Kazuki Takahashi, Creator Of Yu-Gi-Oh!, Dies At 60

The world of anime and manga has just gotten a little smaller, as manga author and artist Kazuki Takahashi has died. The New York Times and other outlets report that the creator of the beloved "Yu-Gi-Oh!" franchise was found dead off the coast of Nago in the Okinawa Prefecture, where Takahashi was traveling alone. He was 60 years old. The Japanese Coast Guard reportedly found Takahashi in snorkeling gear and are now investigating the cause of death.

Takahashi debuted onto the manga scene in 1986 with an adaptation of "Go-Q-Choji Ikkiman" in Weekly Shōnen Magazine, but only got his first original work published in 1990 where his one-shot manga "Tokio no Taka" was published in the Summer Special edition of the incredibly famous and popular Weekly Shōnen Jump magazine in 1990.

Of course, Takahashi is best known for creating the global sensation "Yu-Gi-Oh!" — a show now known for its spiky-haired protagonist who plays a rather complicated yet exciting trading card game of the same name when he gets possessed by the spirit of an ancient pharaoh.

It's time to duel!

Before millennials all around the world started shouting "It's time to ddddddd-duel" at each other on the playground as they frantically threw down a card on the ground with more weight and purpose than a winning move at the Super Bowl, "Yu-Gi-Oh!" was a much darker manga than the anime would have you believe.

Indeed, when "Yu-Gi-Oh!" first debuted it was about all sorts of games, not just cards. Takahashi set out to make a horror manga, and even if the series leaned more into battle shonen tropes, the influences remained. For a while, the manga avoided centering on a single game, instead showing Yugi and his friends playing all sorts of games from dice games to board games and even kids stabbing themselves on their hand while using bank notes to try and stop the knife. Indeed, the manga originally leaned more into Yugi being possessed by a vengeful spirit, who punishes those who lose with sadistic "penalty games" like making a kid think litter is piles of cash, or just straight up electrocute some dudes.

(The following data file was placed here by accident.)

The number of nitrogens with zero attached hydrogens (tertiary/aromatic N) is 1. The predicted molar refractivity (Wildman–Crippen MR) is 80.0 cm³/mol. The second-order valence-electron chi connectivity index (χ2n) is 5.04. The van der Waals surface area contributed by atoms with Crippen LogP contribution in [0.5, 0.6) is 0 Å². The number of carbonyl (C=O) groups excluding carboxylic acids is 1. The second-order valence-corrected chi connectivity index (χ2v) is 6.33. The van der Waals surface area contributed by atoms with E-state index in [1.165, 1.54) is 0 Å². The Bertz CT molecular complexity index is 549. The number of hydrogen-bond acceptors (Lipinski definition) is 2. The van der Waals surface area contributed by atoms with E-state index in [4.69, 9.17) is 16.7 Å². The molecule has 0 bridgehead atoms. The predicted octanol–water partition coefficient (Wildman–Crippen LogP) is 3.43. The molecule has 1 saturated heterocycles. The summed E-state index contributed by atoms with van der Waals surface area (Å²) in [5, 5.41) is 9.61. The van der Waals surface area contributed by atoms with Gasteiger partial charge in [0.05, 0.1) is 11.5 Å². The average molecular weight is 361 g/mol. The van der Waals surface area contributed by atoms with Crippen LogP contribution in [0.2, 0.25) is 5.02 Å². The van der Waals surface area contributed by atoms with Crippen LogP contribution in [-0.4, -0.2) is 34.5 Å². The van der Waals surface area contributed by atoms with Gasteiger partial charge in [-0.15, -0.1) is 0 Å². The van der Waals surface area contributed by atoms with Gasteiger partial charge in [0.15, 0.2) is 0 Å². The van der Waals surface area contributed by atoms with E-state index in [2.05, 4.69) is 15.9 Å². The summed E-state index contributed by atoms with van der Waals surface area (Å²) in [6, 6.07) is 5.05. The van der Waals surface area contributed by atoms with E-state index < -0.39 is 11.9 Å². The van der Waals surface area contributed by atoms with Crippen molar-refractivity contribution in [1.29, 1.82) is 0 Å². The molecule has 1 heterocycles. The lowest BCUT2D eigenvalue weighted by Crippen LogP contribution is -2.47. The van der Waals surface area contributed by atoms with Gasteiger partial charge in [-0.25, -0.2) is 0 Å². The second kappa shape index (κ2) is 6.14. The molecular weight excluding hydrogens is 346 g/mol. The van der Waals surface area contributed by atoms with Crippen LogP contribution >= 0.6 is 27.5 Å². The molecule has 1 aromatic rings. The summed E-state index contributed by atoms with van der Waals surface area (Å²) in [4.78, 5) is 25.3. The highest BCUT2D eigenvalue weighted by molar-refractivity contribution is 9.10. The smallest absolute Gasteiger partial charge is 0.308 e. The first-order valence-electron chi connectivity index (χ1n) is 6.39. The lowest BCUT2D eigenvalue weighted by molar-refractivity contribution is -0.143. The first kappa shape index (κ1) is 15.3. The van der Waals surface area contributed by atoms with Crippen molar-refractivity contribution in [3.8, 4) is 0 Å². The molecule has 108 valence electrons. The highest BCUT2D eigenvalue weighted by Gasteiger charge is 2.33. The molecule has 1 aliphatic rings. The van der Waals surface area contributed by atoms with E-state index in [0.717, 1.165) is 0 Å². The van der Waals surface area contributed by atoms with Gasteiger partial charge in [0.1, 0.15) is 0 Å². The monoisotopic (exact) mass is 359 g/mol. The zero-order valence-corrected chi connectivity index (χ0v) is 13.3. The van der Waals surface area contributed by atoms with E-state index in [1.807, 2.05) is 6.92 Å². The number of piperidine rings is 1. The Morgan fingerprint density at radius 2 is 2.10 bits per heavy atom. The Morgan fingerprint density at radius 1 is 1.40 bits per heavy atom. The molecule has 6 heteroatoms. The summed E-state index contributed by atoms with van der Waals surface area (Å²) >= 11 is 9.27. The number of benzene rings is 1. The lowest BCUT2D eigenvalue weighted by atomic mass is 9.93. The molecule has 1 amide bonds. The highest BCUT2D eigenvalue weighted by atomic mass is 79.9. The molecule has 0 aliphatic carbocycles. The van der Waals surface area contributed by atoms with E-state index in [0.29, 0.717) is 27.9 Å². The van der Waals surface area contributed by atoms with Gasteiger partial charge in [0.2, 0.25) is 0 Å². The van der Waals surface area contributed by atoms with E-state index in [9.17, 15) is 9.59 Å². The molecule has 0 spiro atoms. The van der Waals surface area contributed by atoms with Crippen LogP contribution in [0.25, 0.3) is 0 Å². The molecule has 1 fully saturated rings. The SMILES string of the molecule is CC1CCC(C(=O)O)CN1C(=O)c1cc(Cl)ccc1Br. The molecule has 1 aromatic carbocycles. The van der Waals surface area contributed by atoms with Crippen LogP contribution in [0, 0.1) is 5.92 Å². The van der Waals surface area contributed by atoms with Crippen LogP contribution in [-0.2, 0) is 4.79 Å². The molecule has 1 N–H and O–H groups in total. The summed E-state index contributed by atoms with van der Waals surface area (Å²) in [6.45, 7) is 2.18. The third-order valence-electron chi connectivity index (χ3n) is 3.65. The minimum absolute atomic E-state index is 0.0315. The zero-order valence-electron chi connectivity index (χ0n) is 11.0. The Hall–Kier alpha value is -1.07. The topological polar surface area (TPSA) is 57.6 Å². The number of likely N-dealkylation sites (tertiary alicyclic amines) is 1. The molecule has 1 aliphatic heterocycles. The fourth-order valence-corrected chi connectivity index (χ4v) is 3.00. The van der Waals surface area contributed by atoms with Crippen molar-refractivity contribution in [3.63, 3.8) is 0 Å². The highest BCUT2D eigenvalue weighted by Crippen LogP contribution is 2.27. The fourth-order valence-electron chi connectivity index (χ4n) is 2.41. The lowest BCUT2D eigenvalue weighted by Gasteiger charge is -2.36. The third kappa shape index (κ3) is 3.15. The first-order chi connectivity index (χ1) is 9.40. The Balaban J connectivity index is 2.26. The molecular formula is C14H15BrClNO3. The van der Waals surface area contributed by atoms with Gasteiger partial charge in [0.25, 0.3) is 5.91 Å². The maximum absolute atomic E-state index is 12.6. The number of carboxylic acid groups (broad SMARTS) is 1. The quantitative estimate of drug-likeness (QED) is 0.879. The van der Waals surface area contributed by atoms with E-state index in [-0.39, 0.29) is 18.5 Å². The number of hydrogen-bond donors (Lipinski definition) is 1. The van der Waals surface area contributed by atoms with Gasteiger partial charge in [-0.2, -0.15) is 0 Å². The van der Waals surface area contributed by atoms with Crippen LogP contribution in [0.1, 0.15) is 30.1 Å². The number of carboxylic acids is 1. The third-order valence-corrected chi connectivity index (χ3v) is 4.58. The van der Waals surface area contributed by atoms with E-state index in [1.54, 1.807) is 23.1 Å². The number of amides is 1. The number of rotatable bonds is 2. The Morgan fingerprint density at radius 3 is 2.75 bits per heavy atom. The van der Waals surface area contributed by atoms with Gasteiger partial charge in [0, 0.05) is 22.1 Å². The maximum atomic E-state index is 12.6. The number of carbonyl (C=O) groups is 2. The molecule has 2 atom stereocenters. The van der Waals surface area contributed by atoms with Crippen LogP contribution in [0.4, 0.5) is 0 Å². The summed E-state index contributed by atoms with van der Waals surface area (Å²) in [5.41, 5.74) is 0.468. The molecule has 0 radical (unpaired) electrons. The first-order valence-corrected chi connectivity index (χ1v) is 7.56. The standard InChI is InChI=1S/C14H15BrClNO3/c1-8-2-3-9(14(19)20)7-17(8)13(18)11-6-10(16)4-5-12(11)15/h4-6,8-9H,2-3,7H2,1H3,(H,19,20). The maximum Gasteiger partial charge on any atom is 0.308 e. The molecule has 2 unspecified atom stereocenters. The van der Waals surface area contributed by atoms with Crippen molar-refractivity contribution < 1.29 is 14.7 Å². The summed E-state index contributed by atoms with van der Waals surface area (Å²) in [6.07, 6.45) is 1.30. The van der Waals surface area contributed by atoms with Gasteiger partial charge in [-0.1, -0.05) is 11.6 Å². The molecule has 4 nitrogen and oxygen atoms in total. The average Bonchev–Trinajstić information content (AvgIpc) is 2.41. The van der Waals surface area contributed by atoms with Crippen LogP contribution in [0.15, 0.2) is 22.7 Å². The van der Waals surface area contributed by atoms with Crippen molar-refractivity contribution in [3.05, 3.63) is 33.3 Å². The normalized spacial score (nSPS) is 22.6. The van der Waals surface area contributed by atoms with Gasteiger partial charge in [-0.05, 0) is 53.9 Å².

A gaming empire

Unsurprisingly, the sadistic version of "Yu-Gi-Oh!" was severely toned down once "Yu-Gi-Oh! Duel Monsters" started airing, focusing on the titular card game that sold billions in merchandise and became a gaming empire that is still competitively played to this day. And yet, before that iconic anime and opening theme that got messed up by infamous dubbing and licensing company 4Kids Entertainment, there was another anime.

The original "Yu-Gi-Oh!" anime only lasted 27 episodes, and aired in 1998. That version is more faithful to the early chapters of the manga, with Yugi's alter-ego being more of a gambling spirit that loves to torture people by turning them into strange objects for all eternity, or outright killing them. This adaptation, often referred to as "season 0" by fans, sadly never got an English release.

Rest in peace, Kazuki Takahashi, and thank you for teaching us about the heart of the cards.